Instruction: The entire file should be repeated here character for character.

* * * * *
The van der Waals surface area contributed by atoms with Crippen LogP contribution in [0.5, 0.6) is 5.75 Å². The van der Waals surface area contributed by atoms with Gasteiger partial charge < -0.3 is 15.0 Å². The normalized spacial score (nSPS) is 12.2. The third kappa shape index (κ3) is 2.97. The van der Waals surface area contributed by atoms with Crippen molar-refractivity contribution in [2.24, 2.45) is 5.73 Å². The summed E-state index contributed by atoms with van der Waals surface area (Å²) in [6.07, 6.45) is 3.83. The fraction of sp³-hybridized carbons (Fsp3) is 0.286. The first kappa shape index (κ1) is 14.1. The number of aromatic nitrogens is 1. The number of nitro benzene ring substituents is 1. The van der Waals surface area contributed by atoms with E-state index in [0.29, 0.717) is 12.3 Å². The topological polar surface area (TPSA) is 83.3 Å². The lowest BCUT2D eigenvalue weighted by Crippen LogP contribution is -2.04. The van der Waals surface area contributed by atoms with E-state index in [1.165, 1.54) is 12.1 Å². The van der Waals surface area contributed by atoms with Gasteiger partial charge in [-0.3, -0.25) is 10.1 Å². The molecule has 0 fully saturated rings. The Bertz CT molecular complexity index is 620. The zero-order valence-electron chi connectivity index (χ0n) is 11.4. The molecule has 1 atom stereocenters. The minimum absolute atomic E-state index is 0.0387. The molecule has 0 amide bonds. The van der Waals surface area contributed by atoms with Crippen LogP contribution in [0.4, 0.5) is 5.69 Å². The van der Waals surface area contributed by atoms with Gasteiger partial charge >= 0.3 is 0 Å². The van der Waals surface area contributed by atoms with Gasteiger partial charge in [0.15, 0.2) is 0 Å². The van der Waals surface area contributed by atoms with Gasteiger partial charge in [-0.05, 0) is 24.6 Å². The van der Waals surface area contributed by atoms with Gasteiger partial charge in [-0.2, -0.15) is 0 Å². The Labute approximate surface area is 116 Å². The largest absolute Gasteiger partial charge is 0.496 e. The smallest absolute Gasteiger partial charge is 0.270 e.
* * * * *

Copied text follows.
The van der Waals surface area contributed by atoms with Crippen LogP contribution in [0.5, 0.6) is 5.75 Å². The van der Waals surface area contributed by atoms with Gasteiger partial charge < -0.3 is 15.0 Å². The normalized spacial score (nSPS) is 12.2. The third kappa shape index (κ3) is 2.97. The van der Waals surface area contributed by atoms with Crippen molar-refractivity contribution in [2.24, 2.45) is 5.73 Å². The summed E-state index contributed by atoms with van der Waals surface area (Å²) in [6.07, 6.45) is 3.83. The fraction of sp³-hybridized carbons (Fsp3) is 0.286. The first kappa shape index (κ1) is 14.1. The number of aromatic nitrogens is 1. The number of nitro benzene ring substituents is 1. The van der Waals surface area contributed by atoms with E-state index in [0.29, 0.717) is 12.3 Å². The topological polar surface area (TPSA) is 83.3 Å². The lowest BCUT2D eigenvalue weighted by Crippen LogP contribution is -2.04. The van der Waals surface area contributed by atoms with E-state index in [1.165, 1.54) is 12.1 Å². The van der Waals surface area contributed by atoms with Gasteiger partial charge in [-0.3, -0.25) is 10.1 Å². The molecule has 0 fully saturated rings. The Bertz CT molecular complexity index is 620. The zero-order valence-electron chi connectivity index (χ0n) is 11.4. The molecule has 1 atom stereocenters. The minimum absolute atomic E-state index is 0.0387. The molecule has 0 amide bonds. The van der Waals surface area contributed by atoms with Crippen LogP contribution in [0.4, 0.5) is 5.69 Å². The van der Waals surface area contributed by atoms with Gasteiger partial charge >= 0.3 is 0 Å². The van der Waals surface area contributed by atoms with Gasteiger partial charge in [0.15, 0.2) is 0 Å². The van der Waals surface area contributed by atoms with Gasteiger partial charge in [-0.05, 0) is 24.6 Å². The van der Waals surface area contributed by atoms with Gasteiger partial charge in [-0.2, -0.15) is 0 Å². The Labute approximate surface area is 116 Å². The largest absolute Gasteiger partial charge is 0.496 e. The smallest absolute Gasteiger partial charge is 0.270 e.